Sunday, February 22, 2009

Nation of Bettys – Funco displayed their impressive line-up of Betty Boop bobble heads at this year's Toy Fair

Toy Fair 2009 Part One

I've been going to Toy Fair, the international trade show in New York City, for at least five or six years now as the toy industry is a significant one in Western Massachusetts. The daily paper used to make quite a big deal about it, then abandoned the story and resumed covering it after a fashion after they saw what I was doing.

Unlike my competition, I actually go there and talk with as many local companies as I can find as well as attempt to "take the temperature" of the trends in the industry.

This year, I visited Janlynn of Chicopee, a crafting company; Fantazia of Chicopee, makers of over-sized plastic items, banks and lamps; Omniglow of Springfield, which produces glow products and party goods; and LEGO, whose American headquarters are just across the border in Connecticut. I subsequently tried to reach Hasbro, which has its games unit in East Longmeadow, as the company had already shut down its showroom on the last day of the show.

It's always an interesting day, but grueling as I hike up and down the aisles of the Javits Center, not only looking for local companies, but this year also shooting video. I was also looking at the show with this blog in mind as well.

In a nutshell – I'll post my newspaper piece tomorrow – people were happy with the response they received at the fair from buyers and seemed cautiously optimistic.

The Toy Fair always fascinates me with its selection of tiems I can't really imagine anyone buying. For instance, a Canadian company manufactures a some pop culture sculptures such as this one:

but they also produce this damn near life-sized – what would you call it ?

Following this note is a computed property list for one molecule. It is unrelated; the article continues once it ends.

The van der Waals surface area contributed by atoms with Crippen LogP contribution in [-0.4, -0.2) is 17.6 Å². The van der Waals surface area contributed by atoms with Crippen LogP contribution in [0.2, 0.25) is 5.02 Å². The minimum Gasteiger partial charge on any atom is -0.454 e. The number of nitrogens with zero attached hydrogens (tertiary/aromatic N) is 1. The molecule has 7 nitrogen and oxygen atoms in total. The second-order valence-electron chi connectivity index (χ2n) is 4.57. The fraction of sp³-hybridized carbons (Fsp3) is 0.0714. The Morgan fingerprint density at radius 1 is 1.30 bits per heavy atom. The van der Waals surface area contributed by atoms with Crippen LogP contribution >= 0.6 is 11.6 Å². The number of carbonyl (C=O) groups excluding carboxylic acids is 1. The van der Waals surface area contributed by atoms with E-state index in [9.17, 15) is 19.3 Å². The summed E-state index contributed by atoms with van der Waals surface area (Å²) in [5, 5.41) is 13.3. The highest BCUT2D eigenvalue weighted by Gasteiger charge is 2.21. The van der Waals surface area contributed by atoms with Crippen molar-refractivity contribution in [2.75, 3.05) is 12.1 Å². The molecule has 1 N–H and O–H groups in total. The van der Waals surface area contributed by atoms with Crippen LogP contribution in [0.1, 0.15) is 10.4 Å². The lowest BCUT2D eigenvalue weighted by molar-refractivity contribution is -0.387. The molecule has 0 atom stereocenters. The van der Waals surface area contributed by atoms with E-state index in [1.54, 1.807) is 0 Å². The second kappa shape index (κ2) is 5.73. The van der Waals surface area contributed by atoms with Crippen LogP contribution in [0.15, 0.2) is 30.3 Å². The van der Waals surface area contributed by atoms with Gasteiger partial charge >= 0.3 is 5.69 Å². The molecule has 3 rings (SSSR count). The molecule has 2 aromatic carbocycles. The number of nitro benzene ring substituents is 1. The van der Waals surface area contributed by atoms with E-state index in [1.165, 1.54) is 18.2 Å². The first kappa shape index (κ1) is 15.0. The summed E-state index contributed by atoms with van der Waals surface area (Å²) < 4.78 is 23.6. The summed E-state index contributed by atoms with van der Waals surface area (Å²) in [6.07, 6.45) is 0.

Toy companies in many instances have ceased being just about toys. They are entertainment companies. Hasbro is certainly positioning itself in that way with two movies coming out this summer – a G.I. Joe live action film and the Transformer sequel. Here is Ban Dai's area, much of its shrouded by walls to insure privacy in making deals.

Licensing still seems on the wane among manufacturers. I expected to see "Wall E" or "Bolt" toys at the show, but I spotted only one "Wall E." It's clear that companies have been burnt in the past and are unwilling to invest the money unless they see it as a sure thing.

The biggest licensing trend at the show was the one property no one had to pay for – toys based on our new president.

This is a bank.

This something for people who don't like him.

Naturally there was more licensing among the specialty collectibles folks. Dark Horse Toys has some great stuff and Diamond was offering what I would say is an ultimate "Star Trek" item: a reproduction of Capt. Kirk's chair you would have in your viewing room or bridge.

There were no toys I could find that tie-in into the new "Star Trek" film or the new "Wolverine" film, despite both properties' status as having established audiences.

Being a Springfield partisan I always look for Dr. Seuss stuff and found this wonderful "Horton" sculpture.

More tomorrow.

© 2009 by Gordon Michael Dobbs


SRBissette said...

Great report, Mike, and eager to read Part 2. How the business has changed -- thanks for keeping us up to date.

dogboy443 said...

Great video Mike. Nice when you're not being jostled by 400 of your best friends. Looking forward to seeing what we did in Episode 2: Return of the Toilet Monster!!!!!